Revision for “PROSTIGMATA” created on June 20, 2014 @ 14:27:07

<h1 class="western">PROSTIGMATA</h1> &nbsp; <p align="JUSTIFY"><span style="font-size: medium;"> There are over 10,000 described species of prostigmatid mites, but very few are actually known to cause disease. These mites are divided into 120 families, but only membes of 16 of these families are reported as having caused disease in mammals (Nutting, 1984). The most widely known species in this group are the spider mites that attack house plants and the red (or velvet) mites that are micropredators in gardens. The cat can serve as a host for three markedly different prostimatid genera. The genus </span><span style="font-size: medium;"><i>Cheyletiella</i></span><span style="font-size: medium;"> contains mites whose labial structures are highly adapted for hair-clasping, and these mites glue their eggs to the hairs of their feline host. The genus </span><span style="font-size: medium;"><i>Demodex</i></span><span style="font-size: medium;"> is represented by a group of mites with elongated bodies that have adapted to living within hair follicles. The trombiculid mites or chiggers are mites that are free-living predators as adults but the larval stage requires a meal from a vetertebrate host.</span></p> <p align="JUSTIFY"></p> <p align="JUSTIFY"><span style="font-size: medium;"><b>REFERENCES:</b></span></p> <p align="JUSTIFY"><span style="font-size: medium;">Nutting WB. 1984. Bioecology of prostimatic mites (Prostigmata). </span><span style="font-size: medium;"><span style="text-decoration: underline;">In:</span></span><span style="font-size: medium;"> Mammalian Diseases and Arachnids, Vol I. Nutting WB (ed). CRC Press, Boca Raton, FL, pp 143-166.</span></p> <p align="JUSTIFY"></p>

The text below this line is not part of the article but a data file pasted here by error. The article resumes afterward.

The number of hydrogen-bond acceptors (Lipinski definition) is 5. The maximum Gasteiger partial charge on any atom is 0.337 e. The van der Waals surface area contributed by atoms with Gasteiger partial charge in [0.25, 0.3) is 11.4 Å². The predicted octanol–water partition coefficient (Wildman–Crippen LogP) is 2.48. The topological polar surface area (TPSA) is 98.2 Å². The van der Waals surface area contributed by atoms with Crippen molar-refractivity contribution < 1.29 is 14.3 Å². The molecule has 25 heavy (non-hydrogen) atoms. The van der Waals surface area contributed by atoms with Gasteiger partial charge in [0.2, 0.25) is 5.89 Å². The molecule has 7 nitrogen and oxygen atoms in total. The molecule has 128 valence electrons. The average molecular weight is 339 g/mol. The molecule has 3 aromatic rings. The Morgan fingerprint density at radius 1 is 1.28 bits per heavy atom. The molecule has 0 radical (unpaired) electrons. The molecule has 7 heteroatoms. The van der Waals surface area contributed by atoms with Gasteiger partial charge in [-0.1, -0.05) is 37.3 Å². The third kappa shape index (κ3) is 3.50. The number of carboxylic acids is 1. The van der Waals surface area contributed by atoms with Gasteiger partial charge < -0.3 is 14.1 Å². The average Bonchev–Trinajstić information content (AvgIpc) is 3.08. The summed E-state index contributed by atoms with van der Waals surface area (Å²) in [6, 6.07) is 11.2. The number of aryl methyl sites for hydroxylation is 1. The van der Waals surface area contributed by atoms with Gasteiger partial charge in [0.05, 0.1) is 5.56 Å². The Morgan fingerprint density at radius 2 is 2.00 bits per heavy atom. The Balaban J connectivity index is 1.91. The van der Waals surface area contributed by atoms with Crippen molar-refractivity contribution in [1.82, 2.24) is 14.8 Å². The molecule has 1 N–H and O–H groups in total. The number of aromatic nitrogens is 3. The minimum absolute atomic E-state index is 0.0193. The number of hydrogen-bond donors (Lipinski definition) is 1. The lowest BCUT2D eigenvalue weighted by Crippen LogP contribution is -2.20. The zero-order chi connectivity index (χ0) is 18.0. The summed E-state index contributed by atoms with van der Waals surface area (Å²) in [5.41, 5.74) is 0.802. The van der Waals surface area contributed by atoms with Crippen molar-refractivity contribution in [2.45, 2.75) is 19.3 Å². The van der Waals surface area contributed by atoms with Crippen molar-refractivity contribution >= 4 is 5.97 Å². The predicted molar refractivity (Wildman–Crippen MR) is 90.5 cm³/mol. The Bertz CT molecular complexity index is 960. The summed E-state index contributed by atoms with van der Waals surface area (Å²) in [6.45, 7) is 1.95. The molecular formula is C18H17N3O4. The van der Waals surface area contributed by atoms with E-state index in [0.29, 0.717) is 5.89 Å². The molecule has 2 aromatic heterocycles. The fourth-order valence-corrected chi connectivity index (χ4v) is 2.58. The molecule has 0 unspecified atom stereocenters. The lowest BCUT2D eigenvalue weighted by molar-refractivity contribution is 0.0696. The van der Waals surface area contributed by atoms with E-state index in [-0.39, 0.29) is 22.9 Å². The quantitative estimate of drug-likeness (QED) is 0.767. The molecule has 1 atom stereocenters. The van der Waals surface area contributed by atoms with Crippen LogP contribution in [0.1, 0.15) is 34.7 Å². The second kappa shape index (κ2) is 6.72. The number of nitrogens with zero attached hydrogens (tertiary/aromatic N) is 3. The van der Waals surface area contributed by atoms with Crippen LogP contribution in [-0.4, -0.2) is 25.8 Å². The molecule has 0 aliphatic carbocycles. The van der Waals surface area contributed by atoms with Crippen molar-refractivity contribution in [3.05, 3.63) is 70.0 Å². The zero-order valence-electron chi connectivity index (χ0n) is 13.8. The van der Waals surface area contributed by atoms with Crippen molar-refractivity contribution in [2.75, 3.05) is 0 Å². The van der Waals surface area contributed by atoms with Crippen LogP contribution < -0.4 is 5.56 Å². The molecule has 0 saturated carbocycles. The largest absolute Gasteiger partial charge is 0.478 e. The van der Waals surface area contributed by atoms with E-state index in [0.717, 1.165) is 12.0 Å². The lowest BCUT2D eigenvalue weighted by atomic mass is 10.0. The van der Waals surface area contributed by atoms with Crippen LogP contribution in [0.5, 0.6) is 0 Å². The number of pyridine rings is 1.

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June 20, 2014 @ 14:27:07 Jessica Retzlaff